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Arevalo v. Hennessy

United States Court of Appeals, Ninth Circuit

February 9, 2018

ERICK AREVALO, Petitioner-Appellant,
v.
VICKI HENNESSY, Sheriff of San Francisco, Respondent-Appellee.

          Argued and Submitted February 7, 2018 San Francisco, California

         Appeal from the United States District Court for the Northern District of California Haywood S. Gilliam, Jr., District Judge, Presiding D.C. No. 4:17-cv-06676-HSG

          BEFORE: THOMAS, Chief Judge, and TASHIMA and CHRISTEN, Circuit Judges.

          OPINION

          SIDNEY R. THOMAS, CHIEF JUDGE.

         We consider in this case whether Younger v. Harris, 401 U.S. 37 (1971), requires a district court to abstain from hearing a petition for a writ of habeas corpus challenging the conditions of pretrial detention in state court. We conclude that, under the circumstances presented by this case, it does not, and we reverse the judgment of the district court.

         I

         This appeal comes to us in a unique posture. The State of California has laudably conceded that Arevalo is entitled to federal habeas relief on the merits of his claim. The State agrees that Arevalo did not receive constitutionally adequate process during the setting of his bail in the California superior court. Therefore, the State concedes that a federal writ of habeas corpus should issue, although it suggests a slightly different form of relief than that requested by Arevalo. However, despite this concession, and despite the fact that the State did not argue for abstention, the district court held, sua sponte, that it was compelled to abstain under Younger, and it dismissed the petition.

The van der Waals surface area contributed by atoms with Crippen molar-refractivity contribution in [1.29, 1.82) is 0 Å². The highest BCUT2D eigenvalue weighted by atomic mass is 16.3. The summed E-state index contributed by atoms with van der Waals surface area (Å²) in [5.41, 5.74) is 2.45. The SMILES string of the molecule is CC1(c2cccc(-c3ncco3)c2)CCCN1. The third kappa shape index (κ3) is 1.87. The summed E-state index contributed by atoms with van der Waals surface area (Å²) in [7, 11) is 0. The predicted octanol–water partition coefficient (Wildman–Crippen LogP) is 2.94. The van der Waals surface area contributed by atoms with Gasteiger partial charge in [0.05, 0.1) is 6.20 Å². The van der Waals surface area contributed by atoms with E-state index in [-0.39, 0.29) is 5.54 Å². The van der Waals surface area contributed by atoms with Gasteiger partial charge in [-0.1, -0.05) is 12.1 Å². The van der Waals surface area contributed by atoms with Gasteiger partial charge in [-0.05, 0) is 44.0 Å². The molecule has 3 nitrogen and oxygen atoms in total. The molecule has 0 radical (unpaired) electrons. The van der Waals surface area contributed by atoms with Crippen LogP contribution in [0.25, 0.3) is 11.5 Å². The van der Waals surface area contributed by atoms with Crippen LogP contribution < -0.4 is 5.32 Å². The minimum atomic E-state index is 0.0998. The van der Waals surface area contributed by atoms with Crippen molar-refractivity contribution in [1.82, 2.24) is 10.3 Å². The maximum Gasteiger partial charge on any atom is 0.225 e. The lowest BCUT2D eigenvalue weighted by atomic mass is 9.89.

But first the facts. Erick Arevalo has been detained since he was arrested on July 1, 2017 and charged with various California crimes arising from a domestic dispute. On July 6, 2017, the California trial court summarily set Arevalo's bail at $1.5 million.

         On August 10, 2017, Arevalo filed a motion for bail hearing or bail reduction, arguing that the unreasoned excessive bail violated his Eighth and Fourteenth Amendment rights. He argued that financial release conditions are unconstitutional absent both specific procedural protections and a finding that non-financial conditions could not reasonably serve the State's interest.

         Arevalo also pointed out that he had no prior criminal record. The Public Safety Assessment Report[1] indicated that he had never failed to appear in court. The Report assigned him the lowest score possible for the risk of non-appearance and committing further crimes during a period of pretrial release. He indicated to the court that he would live with church members if released, and desired to be released so that he could provide support for his six-year-old daughter. He requested an evidentiary hearing.

         At a hearing the same day, the trial court agreed to lower the bail amount to $1 million. The court noted that the charges were serious, but did not discuss Arevalo's ability to pay or what government interests the bail amount would serve.

         On September 8, 2017, Arevalo filed a petition for writ of habeas corpus before the California Court of Appeal. He argued that the trial court violated California law and his federal constitutional rights to equal protection and due process by requiring money bail without making the findings required for an order of pretrial detention. The Court of Appeal summarily denied the writ four days later.

         On September 20, 2017, Arevalo filed a petition making the same arguments before the California Supreme Court. The State filed an answer declining to defend the district court's bail setting and affirmatively arguing that Arevalo was entitled to a hearing with specific consideration of his ability to pay and nonmonetary alternatives to bail. The California Supreme Court summarily denied the writ on November 15, 2017.

         On November 20, 2017, Arevalo filed an emergency petition before the district court. Again, the State filed an answer agreeing that Arevalo did not receive constitutionally adequate process. The State agreed that the petition for habeas corpus should be granted and requested an order staying the ...


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